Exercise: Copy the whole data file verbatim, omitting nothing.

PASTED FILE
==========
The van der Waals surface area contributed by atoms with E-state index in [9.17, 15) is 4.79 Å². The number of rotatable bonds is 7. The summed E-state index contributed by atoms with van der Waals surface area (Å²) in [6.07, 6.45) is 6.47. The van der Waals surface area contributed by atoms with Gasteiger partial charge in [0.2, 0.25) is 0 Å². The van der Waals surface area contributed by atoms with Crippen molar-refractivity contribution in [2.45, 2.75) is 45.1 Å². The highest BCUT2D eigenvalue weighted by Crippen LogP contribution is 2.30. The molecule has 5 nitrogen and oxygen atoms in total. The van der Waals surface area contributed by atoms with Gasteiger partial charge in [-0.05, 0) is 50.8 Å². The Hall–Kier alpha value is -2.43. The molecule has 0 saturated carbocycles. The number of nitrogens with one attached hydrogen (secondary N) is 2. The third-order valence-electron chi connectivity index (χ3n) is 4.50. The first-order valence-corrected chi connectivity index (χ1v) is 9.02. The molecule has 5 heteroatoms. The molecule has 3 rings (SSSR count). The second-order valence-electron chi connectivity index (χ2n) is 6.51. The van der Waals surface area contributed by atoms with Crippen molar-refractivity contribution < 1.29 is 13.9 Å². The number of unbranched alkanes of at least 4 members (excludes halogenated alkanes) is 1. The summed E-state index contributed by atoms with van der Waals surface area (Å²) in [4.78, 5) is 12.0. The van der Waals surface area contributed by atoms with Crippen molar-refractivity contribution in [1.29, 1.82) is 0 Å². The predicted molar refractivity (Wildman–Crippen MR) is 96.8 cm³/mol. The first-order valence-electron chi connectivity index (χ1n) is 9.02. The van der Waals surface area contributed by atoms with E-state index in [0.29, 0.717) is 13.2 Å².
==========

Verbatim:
The van der Waals surface area contributed by atoms with E-state index in [9.17, 15) is 4.79 Å². The number of rotatable bonds is 7. The summed E-state index contributed by atoms with van der Waals surface area (Å²) in [6.07, 6.45) is 6.47. The van der Waals surface area contributed by atoms with Gasteiger partial charge in [0.2, 0.25) is 0 Å². The van der Waals surface area contributed by atoms with Crippen molar-refractivity contribution in [2.45, 2.75) is 45.1 Å². The highest BCUT2D eigenvalue weighted by Crippen LogP contribution is 2.30. The molecule has 5 nitrogen and oxygen atoms in total. The van der Waals surface area contributed by atoms with Gasteiger partial charge in [-0.05, 0) is 50.8 Å². The Hall–Kier alpha value is -2.43. The molecule has 0 saturated carbocycles. The number of nitrogens with one attached hydrogen (secondary N) is 2. The third-order valence-electron chi connectivity index (χ3n) is 4.50. The first-order valence-corrected chi connectivity index (χ1v) is 9.02. The molecule has 5 heteroatoms. The molecule has 3 rings (SSSR count). The second-order valence-electron chi connectivity index (χ2n) is 6.51. The van der Waals surface area contributed by atoms with Crippen molar-refractivity contribution < 1.29 is 13.9 Å². The number of unbranched alkanes of at least 4 members (excludes halogenated alkanes) is 1. The summed E-state index contributed by atoms with van der Waals surface area (Å²) in [4.78, 5) is 12.0. The van der Waals surface area contributed by atoms with Crippen molar-refractivity contribution in [1.29, 1.82) is 0 Å². The predicted molar refractivity (Wildman–Crippen MR) is 96.8 cm³/mol. The first-order valence-electron chi connectivity index (χ1n) is 9.02. The van der Waals surface area contributed by atoms with E-state index in [0.29, 0.717) is 13.2 Å².